GUTech students expo to shed light on life in Turkey

The architectural students of GUTech, Muscat are busy putting together an exhibition to be held on Saturday to share with the public their experience of their study tour that focused on architecture of Turkey.

“We went on an amazing trip to Turkey in December 2021. It is not just about browsing around, but it includes workshops, teaching, sketching and so on. The students were so impressed that they wanted to hold an exhibition based on it. The students have been working hard on it,” said Associate Professor in Architecture and Urban Planning, Ercan Agirbas.

The exhibition is expected to be inaugurated at 7pm and will go on until March 19. The event titled Extra Muros Istanbul Exhibition will have sound installation, visual installation, 3 D printed modeling etc. The venue is Matti Sirvio Art Galleria at Jawharat Al Shari complex.

The works by the seventh semester students of Urban Design and Architecture at GUTech will depict visuals emerging between the dense neighbourhoods and high-rise buildings, Mimar Sinan style minarets speckling the skyline. According to the students their long commutes through the metropolis were enriched with views of ancient and contemporary architecture, an odd, yet fitting mix for the city of Istanbul.

“To us, it was a refreshing unfamiliarity. As we toured the city in the initial days of the excursion, we were blown away by the complexity of it. Different spaces have been formed as consequences of Turkey’s history, each niche in the urban space having a unique atmosphere,” students said.

“Art is an intrinsic part of Turkish culture. This was evident to us as we found it in elaborate palaces while also being incorporated into common places and items. This bound to the arts shows how the creation of it was viewed by Turkish people as the preservation of the soul and praise to the beauty bestowed by God on earth.

“Decorative arts, which are arts that focus on producing objects both beautiful and functional, are the most popular in Turkish culture. Ceramics, mosaics and textile arts are only a few of the many arts that we came across. All of which lay between the categories of craft and art,” the students point out.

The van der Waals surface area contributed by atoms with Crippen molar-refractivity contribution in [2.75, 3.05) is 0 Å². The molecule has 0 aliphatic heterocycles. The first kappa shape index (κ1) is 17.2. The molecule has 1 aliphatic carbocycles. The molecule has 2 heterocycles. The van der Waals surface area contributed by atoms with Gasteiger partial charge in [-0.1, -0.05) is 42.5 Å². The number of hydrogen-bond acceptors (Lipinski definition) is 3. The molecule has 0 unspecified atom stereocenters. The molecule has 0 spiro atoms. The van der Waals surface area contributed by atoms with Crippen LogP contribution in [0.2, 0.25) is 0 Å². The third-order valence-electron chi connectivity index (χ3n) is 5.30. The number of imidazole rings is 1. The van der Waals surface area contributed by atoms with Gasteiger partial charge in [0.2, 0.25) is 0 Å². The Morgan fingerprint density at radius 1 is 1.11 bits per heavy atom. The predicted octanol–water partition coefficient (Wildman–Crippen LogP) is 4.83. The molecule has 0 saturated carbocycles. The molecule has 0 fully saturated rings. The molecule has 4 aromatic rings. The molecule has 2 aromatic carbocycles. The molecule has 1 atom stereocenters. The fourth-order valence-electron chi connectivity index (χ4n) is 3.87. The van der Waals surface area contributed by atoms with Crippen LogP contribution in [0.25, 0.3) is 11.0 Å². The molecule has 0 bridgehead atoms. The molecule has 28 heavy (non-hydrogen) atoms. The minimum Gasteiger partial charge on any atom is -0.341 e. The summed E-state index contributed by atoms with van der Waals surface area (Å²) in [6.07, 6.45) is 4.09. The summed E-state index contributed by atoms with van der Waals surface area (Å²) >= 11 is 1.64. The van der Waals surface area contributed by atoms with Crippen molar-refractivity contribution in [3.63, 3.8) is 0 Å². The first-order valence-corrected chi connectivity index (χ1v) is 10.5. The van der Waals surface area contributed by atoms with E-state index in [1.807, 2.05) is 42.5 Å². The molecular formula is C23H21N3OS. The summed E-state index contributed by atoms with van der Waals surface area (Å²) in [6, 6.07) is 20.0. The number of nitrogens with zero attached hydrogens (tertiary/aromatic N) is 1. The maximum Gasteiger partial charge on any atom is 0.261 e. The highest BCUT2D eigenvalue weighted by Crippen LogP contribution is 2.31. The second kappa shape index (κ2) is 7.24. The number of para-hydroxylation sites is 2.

The students also had the opportunity to explore the distinction between a practice such as making mosaics and Ebru art, also known as “paper marbling”. One is based on either a grid or geometric shapes, the other cannot be constricted to a system.

“We had the unique opportunity to learn the basics of Ebru art and the chance to create a couple of paintings through the guidance of the expert artists in Sanat Hane studio, Located in Beyoğlu in Istanbul,” they noted.

The students were also intrigued by the different means of transport and how they are proficiently connected to provide multiple routes.

“We travelled through sea by ferries, across the mainland using buses, modern trams and even taxis. We were able to go underground to take the Metro and have been lucky to go above the ground with cable cars. A variety of options are available within the city,” they reflected.

“Most of us were complete strangers in the Turkish food territory, while a few were hoping to find dishes they had in previous trips to Turkey. Split opinions are what remained after our first feast and lots of salad plates. A dish to keep you warm is what we seek on such a cold windy night. Hence, all the traditional soup and freshly made divine bread was cleared in a blink.”

These are the experiences students want to share through their exhibition.

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